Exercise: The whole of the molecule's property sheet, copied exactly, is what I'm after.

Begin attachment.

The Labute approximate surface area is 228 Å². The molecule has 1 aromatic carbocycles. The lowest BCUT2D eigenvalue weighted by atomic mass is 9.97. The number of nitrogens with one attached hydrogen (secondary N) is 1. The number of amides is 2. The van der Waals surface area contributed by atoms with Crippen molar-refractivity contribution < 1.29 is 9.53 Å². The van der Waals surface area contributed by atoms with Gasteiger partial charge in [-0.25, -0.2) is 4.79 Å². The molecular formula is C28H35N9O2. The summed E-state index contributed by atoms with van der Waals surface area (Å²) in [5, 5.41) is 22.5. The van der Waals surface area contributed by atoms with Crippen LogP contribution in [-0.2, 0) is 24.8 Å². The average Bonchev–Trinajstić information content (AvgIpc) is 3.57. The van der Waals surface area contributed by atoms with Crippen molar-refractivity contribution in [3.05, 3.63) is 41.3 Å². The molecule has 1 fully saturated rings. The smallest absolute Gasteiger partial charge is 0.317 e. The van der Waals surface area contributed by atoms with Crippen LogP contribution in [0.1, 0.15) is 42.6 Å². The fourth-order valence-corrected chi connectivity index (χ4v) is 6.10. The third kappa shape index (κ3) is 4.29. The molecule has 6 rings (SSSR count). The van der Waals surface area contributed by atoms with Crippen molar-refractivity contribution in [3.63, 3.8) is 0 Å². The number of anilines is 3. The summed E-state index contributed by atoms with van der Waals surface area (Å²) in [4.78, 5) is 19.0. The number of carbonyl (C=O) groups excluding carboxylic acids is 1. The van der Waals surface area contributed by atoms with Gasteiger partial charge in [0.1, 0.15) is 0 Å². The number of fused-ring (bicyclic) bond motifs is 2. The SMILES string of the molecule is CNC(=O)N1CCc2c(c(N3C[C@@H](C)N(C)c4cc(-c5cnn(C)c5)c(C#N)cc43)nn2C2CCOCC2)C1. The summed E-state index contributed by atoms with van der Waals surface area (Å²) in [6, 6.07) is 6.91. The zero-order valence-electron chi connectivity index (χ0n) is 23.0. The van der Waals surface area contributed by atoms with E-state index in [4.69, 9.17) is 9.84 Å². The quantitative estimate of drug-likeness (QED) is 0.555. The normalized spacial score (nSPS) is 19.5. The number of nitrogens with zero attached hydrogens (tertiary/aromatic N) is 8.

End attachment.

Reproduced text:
The Labute approximate surface area is 228 Å². The molecule has 1 aromatic carbocycles. The lowest BCUT2D eigenvalue weighted by atomic mass is 9.97. The number of nitrogens with one attached hydrogen (secondary N) is 1. The number of amides is 2. The van der Waals surface area contributed by atoms with Crippen molar-refractivity contribution < 1.29 is 9.53 Å². The van der Waals surface area contributed by atoms with Gasteiger partial charge in [-0.25, -0.2) is 4.79 Å². The molecular formula is C28H35N9O2. The summed E-state index contributed by atoms with van der Waals surface area (Å²) in [5, 5.41) is 22.5. The van der Waals surface area contributed by atoms with Crippen LogP contribution in [-0.2, 0) is 24.8 Å². The average Bonchev–Trinajstić information content (AvgIpc) is 3.57. The van der Waals surface area contributed by atoms with Crippen molar-refractivity contribution in [3.05, 3.63) is 41.3 Å². The molecule has 1 fully saturated rings. The smallest absolute Gasteiger partial charge is 0.317 e. The van der Waals surface area contributed by atoms with Crippen LogP contribution in [0.1, 0.15) is 42.6 Å². The fourth-order valence-corrected chi connectivity index (χ4v) is 6.10. The third kappa shape index (κ3) is 4.29. The molecule has 6 rings (SSSR count). The van der Waals surface area contributed by atoms with Crippen molar-refractivity contribution in [3.63, 3.8) is 0 Å². The number of anilines is 3. The summed E-state index contributed by atoms with van der Waals surface area (Å²) in [4.78, 5) is 19.0. The number of carbonyl (C=O) groups excluding carboxylic acids is 1. The van der Waals surface area contributed by atoms with Gasteiger partial charge in [0.1, 0.15) is 0 Å². The number of fused-ring (bicyclic) bond motifs is 2. The SMILES string of the molecule is CNC(=O)N1CCc2c(c(N3C[C@@H](C)N(C)c4cc(-c5cnn(C)c5)c(C#N)cc43)nn2C2CCOCC2)C1. The summed E-state index contributed by atoms with van der Waals surface area (Å²) in [6, 6.07) is 6.91. The zero-order valence-electron chi connectivity index (χ0n) is 23.0. The van der Waals surface area contributed by atoms with E-state index in [4.69, 9.17) is 9.84 Å². The quantitative estimate of drug-likeness (QED) is 0.555. The normalized spacial score (nSPS) is 19.5. The number of nitrogens with zero attached hydrogens (tertiary/aromatic N) is 8.